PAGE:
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This narrative review explores the ways in which drawing on theories and methods used in sociological work on footwear and identity can contribute to healthcare research with podiatrists and their patients, highlighting recent research in this field, implications for practice and potential areas for future development.
Traditionally, research within Podiatry Services has tended to adopt a quantitative, positivist focus, developing separately from a growing body of sociological work exploring the importance of shoes in constructing identity and self-image. Bringing qualitative research drawing on sociological theory and methods to the clinical encounter has real potential to increase our understanding of patient values, motivations and – crucially – any barriers to adopting ‘healthier’ footwear that they may encounter. Such work can help practitioners to understand why patients may resist making changes to their footwear practices, and help us to devise new ways for practitioners to explore and ultimately break down individual barriers to change (including their own preconceptions as practitioners). This, in turn, may lead to long-term, sustainable changes to footwear practices and improvements in foot health for those with complex health conditions and the wider population.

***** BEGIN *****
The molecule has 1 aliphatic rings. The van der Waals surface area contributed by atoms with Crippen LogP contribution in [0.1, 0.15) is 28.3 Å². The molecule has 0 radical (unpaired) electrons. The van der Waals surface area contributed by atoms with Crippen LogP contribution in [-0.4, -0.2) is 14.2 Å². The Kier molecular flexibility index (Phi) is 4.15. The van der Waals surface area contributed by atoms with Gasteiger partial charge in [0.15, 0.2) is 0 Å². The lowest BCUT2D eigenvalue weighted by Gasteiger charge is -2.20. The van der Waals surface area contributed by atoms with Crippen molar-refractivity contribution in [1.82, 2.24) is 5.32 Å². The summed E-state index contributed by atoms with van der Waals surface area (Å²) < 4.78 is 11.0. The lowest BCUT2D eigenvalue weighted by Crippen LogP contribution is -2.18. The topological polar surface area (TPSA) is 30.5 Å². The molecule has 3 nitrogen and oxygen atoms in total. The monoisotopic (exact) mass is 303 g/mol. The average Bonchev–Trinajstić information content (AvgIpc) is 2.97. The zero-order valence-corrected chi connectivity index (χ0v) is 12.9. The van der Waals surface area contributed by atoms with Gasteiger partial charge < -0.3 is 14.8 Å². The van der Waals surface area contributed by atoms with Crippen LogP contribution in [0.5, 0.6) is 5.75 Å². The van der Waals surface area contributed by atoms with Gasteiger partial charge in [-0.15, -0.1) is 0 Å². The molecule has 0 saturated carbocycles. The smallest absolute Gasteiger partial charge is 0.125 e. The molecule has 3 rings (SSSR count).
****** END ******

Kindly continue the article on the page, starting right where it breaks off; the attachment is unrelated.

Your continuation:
A recognition of the complex links between shoes and identity is opening up space for discussion of patient resistance to footwear changes, and paving the way for future research in this field beyond the temporary ‘moment’ of the clinical encounter.
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